Evaluation of VEEV titers in tissues showed marked differences between parent and chimeric virus strains. Following infection, four animals per virus strain were killed daily to study early VEEV dissemination. Brains, bone marrow (titration only), draining lymph nodes, and spleens were collected at 24 and 48 hours after infection for titration and histology. Twenty-four-hours post-infection, epizootic strain 3908 replicated to higher titers within these tissues compared with the enzootic virus ZPC738 (Table 3). The chimeric viruses exhibited less efficient replication during the first 24 hours, and the strain containing the envelope genes from the enzootic strain (3908/ZPC738-PE2) produced significantly lower viral replication in the bone marrow, draining lymph node and spleen (P = 0.03), compared with the epizootic parent. The chimera containing the epizootic envelope genes replicated consistently to higher titers than the reciprocal chimera, and to significantly higher titers in the draining lymph node and the spleen (P = 0.03), compared with the enzootic parent. By 48-hours post-infection, there were similar titers of virus in the lymph node, bone marrow, and spleen for 3908, ZPC738/ 3908-PE2, and 3908/ZPC738-PE2-infected animals. Titers in the brain were approximately 1–2 logs higher for 3908 compared with ZPC738 and the envelope chimeras. In summary, both tissue tropism and replication levels differed in parent viruses and were differentially altered in the chimeras.

There was destruction of lymphoid tissue in the spleens and draining lymph nodes of all animals (parental viruses, Figure 5). In general, the first lesions were detected in the lymphoid tissue, where large amounts of necrosis and depletion of lymphoid cells were present through days 1–3 post-infection. However, on day 3 the spleen was highly congested and depleted of lymphoid cells in animals infected with strains 3908 and 3908/ZPC738-PE2, which did not survive long enough to show the potential for recovery of this tissue. In some of these animals, we also detected bacterial invasion of the liver associated with focal necrosis that is commonly seen following lymphoid depletion. However, no specific bacterial staining was performed to identify the bacteria. All of these animals also developed alveolar lung edema.

In contrast to the epizootic and 3908/ZPC738-PE2 strains, ZPC738- and ZPC738/3908-PE2-infected guinea pigs initially developed similar necrosis within lymphoid tissue. However, full recovery and even hyperplasia of the lymphoid tissue was detected prior to the development of the encephalitic phase. Neither lung edema nor liver necrosis was detected in these animals, but periportal infiltration of mononuclear cells in the liver and generalized meningoencephalitis was present at the point of the death.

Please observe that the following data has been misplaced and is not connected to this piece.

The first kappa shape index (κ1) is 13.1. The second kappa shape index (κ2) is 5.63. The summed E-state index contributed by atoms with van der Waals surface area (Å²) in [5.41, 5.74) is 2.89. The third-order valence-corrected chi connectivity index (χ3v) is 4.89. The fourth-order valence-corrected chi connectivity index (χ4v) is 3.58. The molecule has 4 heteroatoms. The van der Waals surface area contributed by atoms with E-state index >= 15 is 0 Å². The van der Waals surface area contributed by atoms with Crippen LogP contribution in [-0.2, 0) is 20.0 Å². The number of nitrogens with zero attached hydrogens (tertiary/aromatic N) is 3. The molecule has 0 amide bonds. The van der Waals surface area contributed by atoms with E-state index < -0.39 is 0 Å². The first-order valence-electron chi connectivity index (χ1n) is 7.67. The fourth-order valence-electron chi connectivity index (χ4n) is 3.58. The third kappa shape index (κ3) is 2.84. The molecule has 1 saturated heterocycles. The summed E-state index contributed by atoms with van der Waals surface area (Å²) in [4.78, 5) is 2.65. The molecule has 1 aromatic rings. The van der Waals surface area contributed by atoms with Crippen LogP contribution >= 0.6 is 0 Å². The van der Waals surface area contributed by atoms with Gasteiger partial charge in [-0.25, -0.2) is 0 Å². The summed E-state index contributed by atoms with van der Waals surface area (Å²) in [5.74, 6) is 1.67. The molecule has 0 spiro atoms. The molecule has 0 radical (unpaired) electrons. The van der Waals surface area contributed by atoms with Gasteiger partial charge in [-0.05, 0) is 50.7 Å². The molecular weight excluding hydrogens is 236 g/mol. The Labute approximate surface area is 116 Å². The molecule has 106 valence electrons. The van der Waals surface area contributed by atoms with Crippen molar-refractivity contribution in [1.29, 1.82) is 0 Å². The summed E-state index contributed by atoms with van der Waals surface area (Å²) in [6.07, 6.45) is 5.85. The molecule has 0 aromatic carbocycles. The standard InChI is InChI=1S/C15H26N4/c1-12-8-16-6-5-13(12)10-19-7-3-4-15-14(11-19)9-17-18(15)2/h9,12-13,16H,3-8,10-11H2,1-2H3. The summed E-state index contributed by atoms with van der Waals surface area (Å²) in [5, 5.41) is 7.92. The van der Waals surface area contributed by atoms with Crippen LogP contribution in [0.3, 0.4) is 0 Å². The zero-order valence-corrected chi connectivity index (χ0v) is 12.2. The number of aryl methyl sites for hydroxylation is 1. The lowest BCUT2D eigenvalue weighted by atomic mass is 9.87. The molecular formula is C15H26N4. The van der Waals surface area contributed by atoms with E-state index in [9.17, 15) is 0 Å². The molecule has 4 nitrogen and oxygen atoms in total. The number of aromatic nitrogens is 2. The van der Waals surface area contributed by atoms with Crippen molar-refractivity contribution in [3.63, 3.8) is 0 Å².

These results indicate the importance of nonstructural proteins of epizootic origin in the development of the peracute, virus-induced, shock-like death in guinea pigs.

DISCUSSION

During the past decade VEE epizootics/epidemics have affected hundred of thousands of humans and equines, and recent epizootics highlight their continued threat of emergence. Additionally, these viruses are potential biologic weapons because they are readily available in nature, relatively easy to manipulate, highly infectious by aerosol, and can cause a debilitating, sometimes fatal illness.8 Phylogenetic evidence supports the origins and emergence of epizootic VEEV strains from enzootic subtype ID progenitors. However, the molecular mechanism(s) and determinants of equine amplification responsible for epidemics remain enigmatic.

Epizootic VEEV strains are equine-virulent, and infection of horses results in high-level viremia, lymphopenia associated with necrosis of lymphoid tissue, and fatal encephalitis.13 Enzootic VEEV strains are rarely associated with clinical disease in infected equines. However, seroconversion occurs, indicating their ability to productively infect horses.12

Laboratory mice, the most widely used animal model for VEE,12,17,31,32 develop a biphasic disease characterized by early replication in the periphery, culminating in central nervous system invasion, an inflammatory response within the brain, and death from encephalitis. However, mice are unsuitable for studies of VEEV epizootic potential because they do not reproduce the equine virulence and viremia phenotypes characteristic of enzootic versus epizootic strains.12 Hamsters also suffer fatal disease due to both enzootic and epizootic strains, and they die of septic shock, which is preventable by antibiotic treatment, prior to the development of encephalitis.33,34